Hi, I'm Frank

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This topic contains 6 replies, has 4 voices, and was last updated by  digby 7 months ago.

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  • #10260

    digby
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    Hi everybody,

    I’m new to wood turning and have made the mistake of buying a small wood lathe. After a couple of months using it I have made some quite acceptable pieces that I am quite proud of. I wish however I had bought a much larger lathe as the one I have is quite limited to he size of wood that can be turned.

    I have just invested in a set of Robert Sorby chisels which are great but I now need a good sharpener I have been looking at the pro edge but it is rather expensive.

    I’m now in a quandary as to what to do next. I have found a 5 day wood turning course I wood like to go on but if I did I know I would not be satisfied with my little lathe and want a larger one and a lot more tools. I probably could afford this but keep saying to myself do I really want to spend all this money to produce dozens of pots and bowls.

    I am enjoying wood turning as a hobby but don’t want to turn it into a business so what would I do with them?

  • #10261
    Dunc
    Dunc
    Keymaster
    • Skype Name:

    Hi Frank, welcome to the Oliver’s Woodturning forum.

    There are a number of items you could produce with a smaller lathe. Pens are popular. You could create salt and pepper shakers. Maybe some clocks.

    Have a look around and see what other people have made and see if they give you any inspiration.

    The Pro Edge is a great machine by the way, ask anyone who uses one. Yes, they cost more than a bench grinder but they are set up to give perfect grinds every time.

    • #10271

      digby
      Participant
      • Skype Name:

      Hi Dunc, I have made quite a few different items, egg cups trinket boxes honey dribblers and loades more and have gradually got better especially after buying from Oliver’s, wood finish, Yorkshire Grit and sanding paper, my latest works look quite professional.

      I’ve just got to make a decision. I have watched YouTube videos of wood turners and would love to get to their standard. It’s really a question of cost in order to move on to the next stage. I’m proud to say I am a true Yorkshire man my wife says yes with deep pockets and short arms, even when buying for myself.

    • #10272
      Dunc
      Dunc
      Keymaster
      • Skype Name:

      Well, the decision is yours to make. Maybe its not a good idea to invest too much if you are not sure if it will be worth it in the end though you will find that more options and greater creativity will open up to you with more capable equipment.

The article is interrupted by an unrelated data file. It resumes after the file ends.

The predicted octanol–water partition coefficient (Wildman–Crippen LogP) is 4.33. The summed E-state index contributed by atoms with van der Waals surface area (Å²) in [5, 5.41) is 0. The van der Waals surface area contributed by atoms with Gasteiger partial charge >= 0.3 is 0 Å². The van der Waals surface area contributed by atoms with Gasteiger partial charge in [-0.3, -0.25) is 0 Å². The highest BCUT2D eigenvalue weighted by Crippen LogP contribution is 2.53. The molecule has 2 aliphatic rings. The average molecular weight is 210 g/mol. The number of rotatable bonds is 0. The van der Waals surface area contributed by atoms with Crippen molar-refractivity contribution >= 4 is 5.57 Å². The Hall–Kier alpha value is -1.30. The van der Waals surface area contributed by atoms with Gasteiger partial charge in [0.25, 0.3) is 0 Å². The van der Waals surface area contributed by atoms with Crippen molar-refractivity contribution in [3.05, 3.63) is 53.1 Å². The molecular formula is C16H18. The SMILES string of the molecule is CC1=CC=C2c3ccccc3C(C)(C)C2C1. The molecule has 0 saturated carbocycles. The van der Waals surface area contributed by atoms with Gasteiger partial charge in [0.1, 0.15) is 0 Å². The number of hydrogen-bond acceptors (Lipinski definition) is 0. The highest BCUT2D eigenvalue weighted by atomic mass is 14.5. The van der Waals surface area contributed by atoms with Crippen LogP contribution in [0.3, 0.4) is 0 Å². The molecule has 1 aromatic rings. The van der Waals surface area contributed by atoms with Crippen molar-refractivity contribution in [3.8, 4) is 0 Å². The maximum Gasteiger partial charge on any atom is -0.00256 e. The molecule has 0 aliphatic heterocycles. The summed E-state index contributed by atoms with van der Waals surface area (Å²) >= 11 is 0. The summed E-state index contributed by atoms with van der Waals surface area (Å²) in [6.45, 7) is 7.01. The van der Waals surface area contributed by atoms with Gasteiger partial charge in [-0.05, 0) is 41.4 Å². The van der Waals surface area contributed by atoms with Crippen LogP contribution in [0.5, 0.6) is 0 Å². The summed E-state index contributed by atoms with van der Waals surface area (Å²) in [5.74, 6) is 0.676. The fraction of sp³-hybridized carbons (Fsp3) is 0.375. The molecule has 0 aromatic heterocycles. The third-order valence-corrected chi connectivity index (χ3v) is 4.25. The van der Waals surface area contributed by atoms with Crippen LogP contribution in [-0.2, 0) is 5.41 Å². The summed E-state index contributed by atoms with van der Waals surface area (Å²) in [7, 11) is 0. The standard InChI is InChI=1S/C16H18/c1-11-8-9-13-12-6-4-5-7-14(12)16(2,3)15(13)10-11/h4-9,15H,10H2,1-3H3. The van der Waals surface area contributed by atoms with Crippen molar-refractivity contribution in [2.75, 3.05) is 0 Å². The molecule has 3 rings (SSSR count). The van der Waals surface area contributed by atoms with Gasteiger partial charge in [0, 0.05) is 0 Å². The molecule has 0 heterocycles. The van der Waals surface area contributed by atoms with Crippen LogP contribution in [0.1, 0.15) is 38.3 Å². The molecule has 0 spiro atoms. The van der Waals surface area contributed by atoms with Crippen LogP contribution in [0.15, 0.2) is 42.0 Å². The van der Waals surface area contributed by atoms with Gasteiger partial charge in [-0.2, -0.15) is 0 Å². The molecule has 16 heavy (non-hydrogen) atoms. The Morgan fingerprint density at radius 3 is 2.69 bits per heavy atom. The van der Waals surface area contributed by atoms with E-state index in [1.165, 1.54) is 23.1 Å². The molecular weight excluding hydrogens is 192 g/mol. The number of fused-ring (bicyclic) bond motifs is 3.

If its a hobby, treat it as such and don’t go crazy.

  • #10275

    Mike.Aoc
    Participant
    • Skype Name:

    Hi Frank

    40 years ago my wife bought me a B & D lathe, needless to say the B & D drill only lasted about a month and I replaced it with a couple of pillow block bearings and a washing machine motor, 6 months later I bought a used Arundle J4 followed by a Reconditioned Graduate bowl lathe then added a new Coronet CL3 which I converted to variable speed, sold both of these and bought a Jet 3520B then last year changed that for a FU230 from Simon Hope. This is the best lathe yet.

    Over this 40 year period woodturning has remained a hobby albeit now that I have retired it is a very serious 6 day a week hobby, without it I don’t know how I would spend my days. Five years ago I started renting some shelf space in a local shop simply to get rid of what I had turned, there is only so much you can flood the family with. The Jet and current lathe were in excess of £7000 both paid for from proceeds from the shop sales, I don’t take on commissions and only turn what I want, this way it remains a hobby.

    Regarding sharpening, I’ve had the lot over the years, white stones, Ruby stones, Sorby belt, etc. and 18 months ago I bought a 6″ CBN wheel fitted to a small grinder with a Tormek BGM kit I had, best thing yet, last month with shop proceeds I bought an 8″ slow speed grinder, two 8″ CBN wheels and a second Tormek BGM kit, great bit of kit.

    Add to all the turning tools, deep hollowing jigs, coring tools, air brushes, high speed carving tools, pyrography tools I dread to add up what I have spent, but in the main it is a hobby which pays for it’s self, but I make a point that if I am not 100% happy with an item it does not go up for sale.

    I think you are either going to have to get arm stretching exercises or get shallower pockets, 30 years ago I was one of the founder members of the AWGB and have been a club member ever since and still learning. Joining a local club may be cheaper than a 5 day course and inevitably some one in the club will give you some help and guidance not only with turning but what the pros and cons are of all that lovely equipment.

    I hope it works out for you, happy Christmas.

  • #10307

    Frederick Mitchell
    Participant
    • Skype Name:

    Hi Frank! I’d recommend getting a small bench grinder (the Axminster hobby series is what I use) and a jig From eBay (eBay item number:222535647760) as for turning larger things I’m afraid I’m in the same boat so can’t help. To get rid of bowls I’d recommend getting onto local craft sales Facebook pages and advertising there.

    All the best

    Fred.

  • #10308

    digby
    Participant
    • Skype Name:

    Thank you all for your feedback

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